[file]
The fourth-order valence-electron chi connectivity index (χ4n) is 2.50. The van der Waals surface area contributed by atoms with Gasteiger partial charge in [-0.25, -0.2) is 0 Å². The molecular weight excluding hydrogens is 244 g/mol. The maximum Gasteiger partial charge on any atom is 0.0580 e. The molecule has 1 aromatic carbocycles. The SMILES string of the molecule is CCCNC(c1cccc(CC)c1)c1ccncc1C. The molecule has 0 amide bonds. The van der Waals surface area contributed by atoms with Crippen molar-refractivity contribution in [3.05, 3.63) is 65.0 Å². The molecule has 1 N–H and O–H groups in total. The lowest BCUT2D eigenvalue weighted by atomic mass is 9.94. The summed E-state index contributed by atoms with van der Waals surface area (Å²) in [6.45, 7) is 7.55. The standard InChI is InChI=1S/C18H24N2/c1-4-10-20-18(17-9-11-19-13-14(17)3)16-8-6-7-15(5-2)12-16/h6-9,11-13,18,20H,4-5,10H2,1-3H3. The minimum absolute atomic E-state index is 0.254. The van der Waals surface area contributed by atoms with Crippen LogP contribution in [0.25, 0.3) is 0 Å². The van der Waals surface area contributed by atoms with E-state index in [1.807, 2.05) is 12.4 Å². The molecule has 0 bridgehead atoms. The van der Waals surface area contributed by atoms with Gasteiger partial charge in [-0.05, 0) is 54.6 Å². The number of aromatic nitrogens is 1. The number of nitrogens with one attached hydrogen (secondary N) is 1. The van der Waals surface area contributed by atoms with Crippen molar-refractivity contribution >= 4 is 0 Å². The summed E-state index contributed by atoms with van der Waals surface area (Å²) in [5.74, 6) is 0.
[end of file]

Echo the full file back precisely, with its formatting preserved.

The fourth-order valence-electron chi connectivity index (χ4n) is 2.50. The van der Waals surface area contributed by atoms with Gasteiger partial charge in [-0.25, -0.2) is 0 Å². The molecular weight excluding hydrogens is 244 g/mol. The maximum Gasteiger partial charge on any atom is 0.0580 e. The molecule has 1 aromatic carbocycles. The SMILES string of the molecule is CCCNC(c1cccc(CC)c1)c1ccncc1C. The molecule has 0 amide bonds. The van der Waals surface area contributed by atoms with Crippen molar-refractivity contribution in [3.05, 3.63) is 65.0 Å². The molecule has 1 N–H and O–H groups in total. The lowest BCUT2D eigenvalue weighted by atomic mass is 9.94. The summed E-state index contributed by atoms with van der Waals surface area (Å²) in [6.45, 7) is 7.55. The standard InChI is InChI=1S/C18H24N2/c1-4-10-20-18(17-9-11-19-13-14(17)3)16-8-6-7-15(5-2)12-16/h6-9,11-13,18,20H,4-5,10H2,1-3H3. The minimum absolute atomic E-state index is 0.254. The van der Waals surface area contributed by atoms with Crippen LogP contribution in [0.25, 0.3) is 0 Å². The van der Waals surface area contributed by atoms with E-state index in [1.807, 2.05) is 12.4 Å². The molecule has 0 bridgehead atoms. The van der Waals surface area contributed by atoms with Gasteiger partial charge in [-0.05, 0) is 54.6 Å². The number of aromatic nitrogens is 1. The number of nitrogens with one attached hydrogen (secondary N) is 1. The van der Waals surface area contributed by atoms with Crippen molar-refractivity contribution >= 4 is 0 Å². The summed E-state index contributed by atoms with van der Waals surface area (Å²) in [5.74, 6) is 0.